People Share Their Favorite Urban Legends

As if dragons aren't scary enough––or cool enough, take your pick––there are all sorts of creepy tales from around the world about all the creepy creatures out there just waiting to get their claws into some poor, hapless traveler.

No, this isn't the stuff of SyFy Channel fame––we're talking about folklore, and it's fascinating!

After Redditor Minnesota Connections asked the online community, "What's your favorite "creature" from myths and urban legends and why?" people proved only too eager to weigh in. It turns out people love this stuff (and they enjoy passing it on even more).

"Back in the 70s..."

This one is pretty local to Loveland, OH, but I really like the Loveland Frog. Back in the 70s there were a few sightings of a weird "humanoid frog" that would scurry around on its hind legs. Eventually it was shot by police, who discovered that it was a large pet iguana with the tail cut off. Local newspapers played up the story big time.


"Out of the darkness..."

Goatman. The idea that you don't know it was there until after it's gone is super freaky. I remember reading a story once about a group that went camping out in the desert somewhere, all sat round a fire at night. Out of the darkness a man with a goats head walks up to the fire and sits amongst them. They all carry on like it's not there but are all somehow aware it's there but some kind of calms comes over them all. After a while the Goatman stands up and puts his hand on the shoulder of the man next to him who also then stands up. They walk away together into the darkness and no one says anything and remains calm like nothing is wrong. Over the next hour they slowly come to there senses that this wasn't normal and some creature has taken there friend away into the night.


"I just love the idea..."


Leviathan/Kraken. I just love the idea of giant sea monsters for some reason. Whenever I'm playing a video game and there are giant sea monsters, I get so giddy.


"From Japanese folklore..."

From Japanese folklore the Ashiarai Yashiki its a giant foot that crashes through peoples houses and demands to be washed.


"It's basically..."

The manananggal from Philippine mythology. Really unique.

It's basically a girl that turns into a vampire at night and eats unborn children. It detaches its torso and flies around at night, and it hates garlic and holy items.


"It's a win-win..."

A Japanese monster which forces you to give it a piggyback ride, then either crushes you under its weight or makes you rich if you make it to your destination. It's a win-win in my eyes.


"It's said..."

Skinwalker: Native American abominations. Can shape shift into animals, paralyze people with their gaze, incredibly strong and fast and have magic. It's said they're so powerful even mentioning them can draw them near.

Seriously how the hell is this not a movie yet.


"There's an old version..."

I kinda like all the deadly women yokai in Japan.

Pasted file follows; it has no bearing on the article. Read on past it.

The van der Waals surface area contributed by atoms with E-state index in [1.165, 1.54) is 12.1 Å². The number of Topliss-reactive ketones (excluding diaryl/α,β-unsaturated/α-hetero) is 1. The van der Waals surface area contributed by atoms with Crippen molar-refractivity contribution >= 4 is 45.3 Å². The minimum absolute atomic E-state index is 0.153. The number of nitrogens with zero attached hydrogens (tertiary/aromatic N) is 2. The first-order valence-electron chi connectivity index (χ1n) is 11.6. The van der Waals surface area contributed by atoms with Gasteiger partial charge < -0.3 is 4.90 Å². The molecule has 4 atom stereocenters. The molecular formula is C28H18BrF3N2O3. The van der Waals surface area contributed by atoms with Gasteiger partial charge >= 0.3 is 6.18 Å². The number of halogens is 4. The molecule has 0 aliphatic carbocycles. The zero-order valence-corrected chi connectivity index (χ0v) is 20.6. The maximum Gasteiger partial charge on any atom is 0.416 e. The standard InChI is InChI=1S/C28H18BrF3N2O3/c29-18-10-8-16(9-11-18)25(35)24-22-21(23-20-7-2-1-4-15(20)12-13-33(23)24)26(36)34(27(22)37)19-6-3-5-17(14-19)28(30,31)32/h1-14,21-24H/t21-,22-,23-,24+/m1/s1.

Yuki-onna, a ghost woman who might cause you to freeze to death. Futakuchi-onna, a woman with a mouth in the back of her head that'll eat you out of house and home. But my favorite might be kuchisake-onna, the slit mouthed woman.

There's an old version and an updated new version. In the old version she holds a fan over her face, and in the new she wears a surgical mask like many people actually do in Japan. So late at night you're walking through the streets and you come across a young lady crying. You approach to ask her what's wrong and she turns, the lower half of her face covered. She says she's just been dumped and asks you if you think she's pretty. If you say no, she'll kill you, if you say yes she'll remove her mask and reveal her sliced open cheek and enormous sharp teeth. Then she'll ask you again if you think she's pretty. Say no, she kills you. Say yes, she cuts your cheek to match her own.


"They're water spirits..."

The Kelpies of Scotland are my all-time favorite. They're water spirits that take the form of horses. They seem peaceful at first and will lure the victim onto their back, and then the victim's hands stick to it! Once the victim(s) are stuck, the Kelpie drags them into the body of water nearby, drowns them, and then eats them, leaving the entrails behind. Some myths say that if you bring your own bridle and capture a Kelpie, it can be turned tame and used as a work horse. They can also turn into humans! and can be either malevolent or benevolent. Mostly malevolent.


"I remember..."

Not necessarily my favourite but dragons/ great serpents (wyrms and wyvens mostly) are pretty common in folklore around here in the NE of England with stories such as the Lambton worm, Sockburn worm and the Laidly worm.

I remember my parents and teachers telling me the stories and they have stayed with me throughout my life, although I have not heard mention of them in years, I wonder if kids are still taught them. In general the UK has a ton of folklaw that is often overlooked for the likes of Bigfoot and the fay folk.


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